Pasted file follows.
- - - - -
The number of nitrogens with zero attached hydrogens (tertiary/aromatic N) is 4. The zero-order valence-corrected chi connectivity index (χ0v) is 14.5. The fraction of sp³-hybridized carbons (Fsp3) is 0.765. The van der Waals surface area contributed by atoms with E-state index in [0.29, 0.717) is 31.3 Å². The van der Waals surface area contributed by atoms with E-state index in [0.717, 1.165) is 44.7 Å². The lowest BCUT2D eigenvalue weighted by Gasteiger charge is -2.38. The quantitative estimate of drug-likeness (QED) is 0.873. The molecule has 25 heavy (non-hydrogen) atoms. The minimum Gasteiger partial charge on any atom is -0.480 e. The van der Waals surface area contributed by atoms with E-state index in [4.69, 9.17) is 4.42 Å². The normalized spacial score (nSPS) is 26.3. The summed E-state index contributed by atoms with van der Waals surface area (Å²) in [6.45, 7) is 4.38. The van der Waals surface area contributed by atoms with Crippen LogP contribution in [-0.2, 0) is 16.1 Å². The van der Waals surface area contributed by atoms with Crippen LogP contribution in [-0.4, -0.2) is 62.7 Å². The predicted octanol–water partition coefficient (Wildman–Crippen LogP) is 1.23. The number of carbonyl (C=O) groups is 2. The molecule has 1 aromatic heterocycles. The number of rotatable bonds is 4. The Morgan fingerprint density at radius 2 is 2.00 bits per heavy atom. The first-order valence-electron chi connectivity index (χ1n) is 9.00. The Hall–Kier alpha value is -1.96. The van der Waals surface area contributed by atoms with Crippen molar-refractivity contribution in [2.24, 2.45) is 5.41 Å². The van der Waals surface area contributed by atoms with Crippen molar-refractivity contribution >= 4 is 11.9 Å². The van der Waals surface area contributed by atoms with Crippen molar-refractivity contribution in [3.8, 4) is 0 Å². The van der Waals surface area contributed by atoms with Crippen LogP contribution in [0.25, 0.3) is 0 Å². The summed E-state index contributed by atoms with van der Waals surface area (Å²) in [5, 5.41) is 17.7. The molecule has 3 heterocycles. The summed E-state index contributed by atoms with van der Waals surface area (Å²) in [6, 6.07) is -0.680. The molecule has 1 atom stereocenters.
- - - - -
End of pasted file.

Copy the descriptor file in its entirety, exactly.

The number of nitrogens with zero attached hydrogens (tertiary/aromatic N) is 4. The zero-order valence-corrected chi connectivity index (χ0v) is 14.5. The fraction of sp³-hybridized carbons (Fsp3) is 0.765. The van der Waals surface area contributed by atoms with E-state index in [0.29, 0.717) is 31.3 Å². The van der Waals surface area contributed by atoms with E-state index in [0.717, 1.165) is 44.7 Å². The lowest BCUT2D eigenvalue weighted by Gasteiger charge is -2.38. The quantitative estimate of drug-likeness (QED) is 0.873. The molecule has 25 heavy (non-hydrogen) atoms. The minimum Gasteiger partial charge on any atom is -0.480 e. The van der Waals surface area contributed by atoms with E-state index in [4.69, 9.17) is 4.42 Å². The normalized spacial score (nSPS) is 26.3. The summed E-state index contributed by atoms with van der Waals surface area (Å²) in [6.45, 7) is 4.38. The van der Waals surface area contributed by atoms with Crippen LogP contribution in [-0.2, 0) is 16.1 Å². The van der Waals surface area contributed by atoms with Crippen LogP contribution in [-0.4, -0.2) is 62.7 Å². The predicted octanol–water partition coefficient (Wildman–Crippen LogP) is 1.23. The number of carbonyl (C=O) groups is 2. The molecule has 1 aromatic heterocycles. The number of rotatable bonds is 4. The Morgan fingerprint density at radius 2 is 2.00 bits per heavy atom. The first-order valence-electron chi connectivity index (χ1n) is 9.00. The Hall–Kier alpha value is -1.96. The van der Waals surface area contributed by atoms with Crippen molar-refractivity contribution in [2.24, 2.45) is 5.41 Å². The van der Waals surface area contributed by atoms with Crippen molar-refractivity contribution >= 4 is 11.9 Å². The van der Waals surface area contributed by atoms with Crippen molar-refractivity contribution in [3.8, 4) is 0 Å². The van der Waals surface area contributed by atoms with Crippen LogP contribution in [0.25, 0.3) is 0 Å². The summed E-state index contributed by atoms with van der Waals surface area (Å²) in [5, 5.41) is 17.7. The molecule has 3 heterocycles. The summed E-state index contributed by atoms with van der Waals surface area (Å²) in [6, 6.07) is -0.680. The molecule has 1 atom stereocenters.